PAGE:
## Reassessing the frequency of partial core melt accidents

April 27th, 2011 by Thomas B. Cochran, National Ressources Defense CouncilThere have been enough partial core-melt accidents that we can ask whether the operational nuclear power plants throughout the world are safe enough as a group.

12 nuclear power reactors have experienced fuel-damage or partial core-melt accidents: The Sodium Reactor Experiment (SRE), Stationary Low-Power Reactor No. 1 (SL-1), Enrico Fermi Reactor-1, Chapelcross-2, St. Laurent A-1 and A-2, Three Mile Island-2, Chernobyl-4, Greifswald-5 and Fukushima Daiichi-1, -2 and -3. (see Table 1 in paper). Eleven of these (all except SL-1) produced electricity and were connected to the grid during some period of their operation, and all are now permanently shut down. In assessing the historical core melt frequency among nuclear power reactors, the number counted depends on how the issue is framed. SL-1 is excluded because it was an experimental reactor, and the design was abandoned after the accident. Although it was the first U.S. reactor to supply electricity to the grid, the SRE could be excluded because it was primarily a research reactor. Chapelcross-2 and St. Laurent A1 and A2 were dual use military reactors, producing plutonium for weapons and electricity for civilian use. From the data available to this author it is unclear whether any fuel actually melted in Greifswald-5. In five cases then, i.e., SRE, Chapelcross-2, St. Laurent A1 and A2, and Greifswald-5, the fuel melt or damage did not result in immediate closure of the plant; rather the damage was repaired and the reactor was restarted.

Worldwide, there have been 137 nuclear power plants that have been shut down after becoming operational with a total generating capacity of about 40,000 MWe and 2,835 reactor-years of cumulative operation (1). Thus, one in twelve [137/11 = 12.5] or fourteen [excluding SRE: 136/10 = 13.6] shut down power reactors experienced some form of fuel damage during their operation. Of the power reactors that have been shut down one in 23 [137/6 = 22.8] were shut down as a direct consequence of partial core melt accidents; one for every 500 reactor-years [2,835/6 = 472.5] of operation. Only about seven of eight giga-watts (GW) [40,000-5,250.5)/40,000 = 0.87≈ 7/8] of nuclear power plant capacity have been closed without experiences a fuel damage accident. One out of 13 GW [40,000/3,011 = 13.3] of nuclear power plant capacity have been closed as a direct result of a fuel melting accident.

Worldwide, there have been 582 nuclear power reactors that have operated approximately 14,400 reactor-years (1). Thus, to date, the historical frequency of core-melt accidents is about one in 1,300 reactor-years [14,400/11 = 1,309], or excluding SRE, about one in 1,400 reactor-years.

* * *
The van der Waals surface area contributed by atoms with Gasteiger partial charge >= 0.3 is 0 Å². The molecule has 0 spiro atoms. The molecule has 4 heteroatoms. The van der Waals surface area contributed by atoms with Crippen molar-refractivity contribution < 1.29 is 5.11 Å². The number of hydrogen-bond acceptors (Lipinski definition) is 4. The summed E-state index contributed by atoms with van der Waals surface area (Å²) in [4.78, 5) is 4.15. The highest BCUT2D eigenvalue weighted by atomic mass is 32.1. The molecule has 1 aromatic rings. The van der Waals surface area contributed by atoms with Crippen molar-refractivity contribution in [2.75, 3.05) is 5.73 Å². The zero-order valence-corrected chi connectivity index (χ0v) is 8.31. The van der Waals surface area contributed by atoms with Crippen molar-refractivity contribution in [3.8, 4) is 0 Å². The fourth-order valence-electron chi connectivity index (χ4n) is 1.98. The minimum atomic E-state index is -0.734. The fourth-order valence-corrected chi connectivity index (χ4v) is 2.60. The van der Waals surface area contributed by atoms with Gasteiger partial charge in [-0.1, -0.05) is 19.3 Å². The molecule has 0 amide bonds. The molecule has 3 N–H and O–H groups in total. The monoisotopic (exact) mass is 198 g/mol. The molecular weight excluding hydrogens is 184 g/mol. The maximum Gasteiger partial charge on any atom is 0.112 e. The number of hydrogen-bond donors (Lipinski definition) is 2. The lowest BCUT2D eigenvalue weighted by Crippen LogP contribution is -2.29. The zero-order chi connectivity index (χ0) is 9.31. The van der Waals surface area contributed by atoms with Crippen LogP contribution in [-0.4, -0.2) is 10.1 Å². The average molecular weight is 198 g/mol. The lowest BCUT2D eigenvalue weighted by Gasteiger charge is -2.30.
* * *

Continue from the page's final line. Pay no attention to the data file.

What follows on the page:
Worldwide, there have been 115 Boiling Water Reactors (BWRs) that have operated approximately 3,100 reactor-years. Thus, to date, the historical frequency of core-melt accidents in BWRs is about one in 1,000 reactor-years [3,100/3 = 1,033].

Worldwide, there have been 49 BWRs with Mark 1 containments (the type at Fukushima) and 12 with Mark 2 containments. Five with Mark 1 containment (Millstone Unit 1 and Fukushima Daiichi Units 1-4) have been permanently shut down. These 61 BWRs have operated for 1,900 reactor-years to date. Thus, to date, the historical frequency of core- melt accidents in BWRs with Mark 1 and 2 containments is about one in 630 reactor- years [1,900/3 = 633].

In July 1985, the U.S. Nuclear Regulatory Commission’s (NRC) Advisory Committee on Reactor Safeguards (ACRS) stated (2):

We believe that the Commission should state that a mean core melt frequency of not more than 10-4 per reactor year [one in 10,000 reactor- years] is an NRC objective for all but a few, small, existing nuclear power plants, and that, keeping in mind the considerable uncertainties, prudence and judgment will tend to take priority over benefit-cost analysis in working toward this goal.

On August 4, 1986, the NRC published a final policy statement on safety goals, which said (3):

Severe core damage accidents can lead to more serious accidents with the potential for life-threatening offsite release of radiation, for evacuation of members of the public, and for contamination of public property. Apart from their health and safety consequences, severe core damage accidents can erode public confidence in the safety of nuclear power and can lead to further instability and unpredictability for the industry. In order to avoid these adverse consequences, the Commission intends to continue to pursue a regulatory program that has as its objective providing reasonable assurance, while giving appropriate consideration to the uncertainties involved, that a severe core damage accident will not occur at a U.S. nuclear power plant.

The NRC cites core-melt frequency estimates from probabilistic risk assessment (PRA) studies in the ranges from 2 x 10-5 to 1 x 10-4 event/reactor-year,5 i.e., from 1 to 5 per 10,000 reactor-years; and for Peach Bottom Unit 2, a GE BWR with Mark 1 containment, 1.202 x 10-5,6 i.e., 1 in 10,000 reactor-years.